- bring in other long tail variations that match the content into those specific target pages.

Its not going to be easy, nor is it going to be cheap, but then the SERP Sniffing taught me which were more valuable, and which to discard, as well as what the value of each KW set is to me financially.


Ariel Ozick July 11, 2011 at 10:00 am

Why do you think this is panda and not a penalty or something else?


rishil July 11, 2011 at 10:05 am

Panda, by its intent, was to clear out scraping and duplicate content of low value. This defined the site. Second, the drop offs coincide with the 2.0 roll out.

AND it wasnt just the one site – 4 others got hit exactly the same way. Penalties work slightly differently IMHO.


Ariel Ozick July 11, 2011 at 12:04 pm

When you talk about EMDs not ranking for their name, that’s less Panda and more something else algorithmically, IMHO..


Fredrik Eriksson July 24, 2011 at 4:26 pm

Yea sure they happend to be EMDs, but the content got penalties from Panda. EMDs has really nothing to do with it?

EMDs have some advantages over a non-EMD domains, and even if it was an EMD, it still got problems when the Panda-udate rolled out.


Mark July 11, 2011 at 10:42 am

Good luck with that strategy. I burnt about a grand on content for one of my sites and got about hundred or so decent articles, they tried to fork off stuff for longtail. In short, it really didn’t work, ended up with about 8k visitors a month, which was disappointing to say the least.

I don’t think you’ll get content of any quality for $10 a pop and when you’re talking longtail, you need to start thinking in the 10,000s – not 1,000 IMO.

As a contrast (and because I was pissed off) – here is how 500k of instantly generated pages have handled Panda: http://i.imgur.com/ZGTVm.png

Panda is a complete clusterfuck and just is aimed at squeezing out potential aff competition, nothing to do with quality.


rishil July 11, 2011 at 10:55 am

lol. Thats a good success rate on the auto gen. The reason why I hope it will work is because most those SERPs are low competition. Without trying, I will wonder for the rest of my life whether it would have worked or not. The 1K a day visitor figure translated into decent affiliate revenue, so all I am losing is money that the site brought in – it was doing about £250-£450 a month, plus double that during Christmas and Valentines. So worth replicating with quality – because low bounce rate=more visitors into mechant sites – its original bounce was about 60%…

Re Auto Gen – am looking at a 800K spin bundle to flow on a custom platform, so will kep you updated on how that works…


Mark July 11, 2011 at 11:05 am

Btw, my “Good luck with that strategy. ” was a geniune good luck, in retrospect it doesn’t look that way. Just wanted to clear that up.


netmeg July 11, 2011 at 4:18 pm

There was one person on WMW speculating that the various iterations of Panda were in turn taking on various types of long tail, starting with two word phrases, then three word phrases, then refining, etc. I haven’t seen any Pandalized sites up close and personal (i.e. with analytics and log files and whatnot) myself so I can’t confirm that, but it does make sense to me in a weird sort of way.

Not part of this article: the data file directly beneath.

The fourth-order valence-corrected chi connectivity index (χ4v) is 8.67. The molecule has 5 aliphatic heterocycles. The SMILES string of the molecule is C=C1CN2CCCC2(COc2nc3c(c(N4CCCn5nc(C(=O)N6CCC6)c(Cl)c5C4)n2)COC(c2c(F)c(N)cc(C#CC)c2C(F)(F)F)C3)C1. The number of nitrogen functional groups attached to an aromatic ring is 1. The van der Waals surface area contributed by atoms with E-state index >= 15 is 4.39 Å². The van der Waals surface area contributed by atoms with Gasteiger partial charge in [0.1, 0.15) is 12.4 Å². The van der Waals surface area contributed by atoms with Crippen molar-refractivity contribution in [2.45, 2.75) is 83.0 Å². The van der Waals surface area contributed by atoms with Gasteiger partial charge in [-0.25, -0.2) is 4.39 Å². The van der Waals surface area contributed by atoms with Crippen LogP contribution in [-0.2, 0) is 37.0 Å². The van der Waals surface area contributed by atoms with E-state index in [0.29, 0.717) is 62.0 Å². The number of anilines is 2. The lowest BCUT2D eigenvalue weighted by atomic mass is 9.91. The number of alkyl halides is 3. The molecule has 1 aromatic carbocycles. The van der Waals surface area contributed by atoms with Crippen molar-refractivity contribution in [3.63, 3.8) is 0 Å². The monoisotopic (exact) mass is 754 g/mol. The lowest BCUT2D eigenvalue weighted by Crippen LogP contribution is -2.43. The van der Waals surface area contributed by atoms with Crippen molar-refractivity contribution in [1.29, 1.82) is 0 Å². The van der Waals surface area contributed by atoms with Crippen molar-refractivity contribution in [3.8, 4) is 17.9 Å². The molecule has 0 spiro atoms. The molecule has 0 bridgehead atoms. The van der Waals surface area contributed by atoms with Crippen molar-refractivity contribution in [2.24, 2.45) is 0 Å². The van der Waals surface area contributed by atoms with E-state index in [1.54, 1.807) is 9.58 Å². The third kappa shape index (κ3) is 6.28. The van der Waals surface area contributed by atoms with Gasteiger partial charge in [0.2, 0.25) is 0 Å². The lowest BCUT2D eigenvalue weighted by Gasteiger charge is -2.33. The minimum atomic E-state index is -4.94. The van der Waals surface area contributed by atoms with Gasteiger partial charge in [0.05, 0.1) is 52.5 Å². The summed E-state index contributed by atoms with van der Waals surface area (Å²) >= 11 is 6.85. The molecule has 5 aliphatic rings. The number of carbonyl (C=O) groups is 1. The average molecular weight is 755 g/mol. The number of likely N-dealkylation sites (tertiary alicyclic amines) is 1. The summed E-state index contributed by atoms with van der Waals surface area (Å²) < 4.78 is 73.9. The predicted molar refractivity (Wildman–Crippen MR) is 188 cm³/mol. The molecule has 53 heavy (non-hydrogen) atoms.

Mark July 11, 2011 at 4:59 pm

Great post, thank you for the insight. Has anyone noticed panda hit subdomains?


Michael Martinez July 11, 2011 at 10:52 pm

Would you mind contacting me via email? I have some questions I’d like to ask if you’re willing to share a little information. I don’t have an opinion on whether you’re seeing Panda or a new algorithmic penalty but I’d like to form one.


rishil July 12, 2011 at 7:57 am

Michael Martinez seems to think that this may be part of a new algo penalty rather than Panda. So am going to dig ito deeper.


Robert July 13, 2011 at 10:43 pm

I find it hard to believe it’s over just because G seems to have missed out a number of sites which arguably *should* have been hit, according to the perceived criteria…


Nick November 3, 2011 at 1:37 pm

Just a quick question as i am interested in doing something similar. To create pages that rank well for these keywords, they have to have good title tags, h1 tags etc. So your page could for example “Cheap iPads for sale” to make this page panda proof people have to find the info on this page, well… decent enough for them to stay a few minutes.

Is this going to happen?

People looking for “cheap iPads for sale” are not looking for info, they are looking for “cheap iPads for sale”, hence why thin affiliate sites are failing after Panda. A small % will click on ads, affiliate links but a larger % will just hit the back button.

Obviously i don’t know what niche you are going to target, probably not “cheap ipads” But just wondered how you would get around this? How could you create decent content for a page like “cheap iPads for sale”?